Eye on the Amazon: The Official Blog of Amazon Watch
November 13, 2012 | Maíra Irigaray
Belo Monte: Justice Now!
Join the worldwide chorus calling for justice in Brazil by urging a definitive ruling on lawsuits against the Belo Monte Dam. Sign the petition today.
On the brink of the VIII Forum on Indigenous people and the electric sector, alarming conflicts have swept Brazil. The forum has been called "a farce meant to greenwash the energy sector's impacts on indigenous peoples" and the reality outside conference doors proves Brazilians are facing a unique moment. In three different regions, indigenous peoples from Mato Grosso, Tapajós and the Xingu have found themselves face-to-face with what "development" really means to their culture and lands.
November 9, 2012 | Kevin Koenig
If you're a Chevron shareholder, you must be wondering at this point WTF is going on over at corporate headquarters. The internet exploded Wednesday with news that an Argentinian judge ordered seizure of Chevron's in-country assets in what could be the first of many rulings enforcing a $19 billion judgment from an Ecuadorian court on behalf of indigenous and farmer communities who have suffered decades-long contamination, health problems, and rights abuses stemming from the company's Amazon drilling operations. Chevron shares closed down $1.64 on Thursday and may keep nose-diving over the long term.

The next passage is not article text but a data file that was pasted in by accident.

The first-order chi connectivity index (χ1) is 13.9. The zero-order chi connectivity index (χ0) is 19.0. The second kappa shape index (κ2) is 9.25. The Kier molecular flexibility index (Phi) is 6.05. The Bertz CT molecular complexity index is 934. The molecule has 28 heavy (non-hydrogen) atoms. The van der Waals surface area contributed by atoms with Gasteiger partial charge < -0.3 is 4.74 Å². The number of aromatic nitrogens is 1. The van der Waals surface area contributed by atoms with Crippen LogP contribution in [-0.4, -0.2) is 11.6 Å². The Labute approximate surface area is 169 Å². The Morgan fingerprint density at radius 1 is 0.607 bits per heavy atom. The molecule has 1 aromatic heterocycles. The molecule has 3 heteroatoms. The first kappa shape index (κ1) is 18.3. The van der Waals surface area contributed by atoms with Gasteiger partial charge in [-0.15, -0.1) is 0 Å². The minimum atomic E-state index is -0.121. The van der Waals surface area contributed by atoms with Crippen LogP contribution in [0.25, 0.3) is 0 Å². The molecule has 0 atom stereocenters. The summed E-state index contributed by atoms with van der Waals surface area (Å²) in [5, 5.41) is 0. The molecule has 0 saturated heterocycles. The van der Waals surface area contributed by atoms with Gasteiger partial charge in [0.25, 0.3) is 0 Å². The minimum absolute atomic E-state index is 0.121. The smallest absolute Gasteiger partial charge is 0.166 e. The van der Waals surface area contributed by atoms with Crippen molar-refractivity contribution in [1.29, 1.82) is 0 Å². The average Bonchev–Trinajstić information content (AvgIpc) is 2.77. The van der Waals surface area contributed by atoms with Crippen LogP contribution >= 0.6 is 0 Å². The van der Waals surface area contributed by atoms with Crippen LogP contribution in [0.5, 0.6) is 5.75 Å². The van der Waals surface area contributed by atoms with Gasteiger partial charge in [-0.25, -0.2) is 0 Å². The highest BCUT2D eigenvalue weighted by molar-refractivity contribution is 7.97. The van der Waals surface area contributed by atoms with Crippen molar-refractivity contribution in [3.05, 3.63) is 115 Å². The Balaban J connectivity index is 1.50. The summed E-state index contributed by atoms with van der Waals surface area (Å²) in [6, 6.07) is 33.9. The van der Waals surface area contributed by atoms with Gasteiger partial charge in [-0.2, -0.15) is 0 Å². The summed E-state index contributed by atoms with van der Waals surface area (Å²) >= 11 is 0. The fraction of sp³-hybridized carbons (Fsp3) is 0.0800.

Judge Adrian Elcuj Miranda froze 100% of Chevron's capital in Argentina, 100% of dividends, all of its share in pipeline operator Oleoductos del Valle SA, 40% of Chevron sales to Argentine refineries, and 40% of Chevron bank accounts in Argentina. The move was a major victory for the 30,000 plaintiffs who have been forced to scour the planet seeking Chevron assets because the oil giant has refused to pay the $19 billion damage award ordered by Ecuadorian courts after it was found guilty for spilling over 18 million gallons of crude and dumping billions of gallons of toxic waste water into the fragile rainforest ecosystem, poisoning local indigenous and farmer communities. The verdict was handed down by a court of Chevron's own choosing and based on much of the company's own evidence after almost two decades of litigation which includes some 64,000 soil and water samples.
For any Chevron shareholder, the news must have been shocking, because senior management has long downplayed – or outright failed to disclose – the potential financial impact of the verdict. Since 2008 the company has recycled the same language in its 10-K, misleading shareholders on the legal and factual merits of the case, selectively disclosing only favorable court rulings, and refusing to disclose material impact of enforcement actions against its assets in multiple countries. In essence, downplaying and dismissing any impact the case could have financially on the company.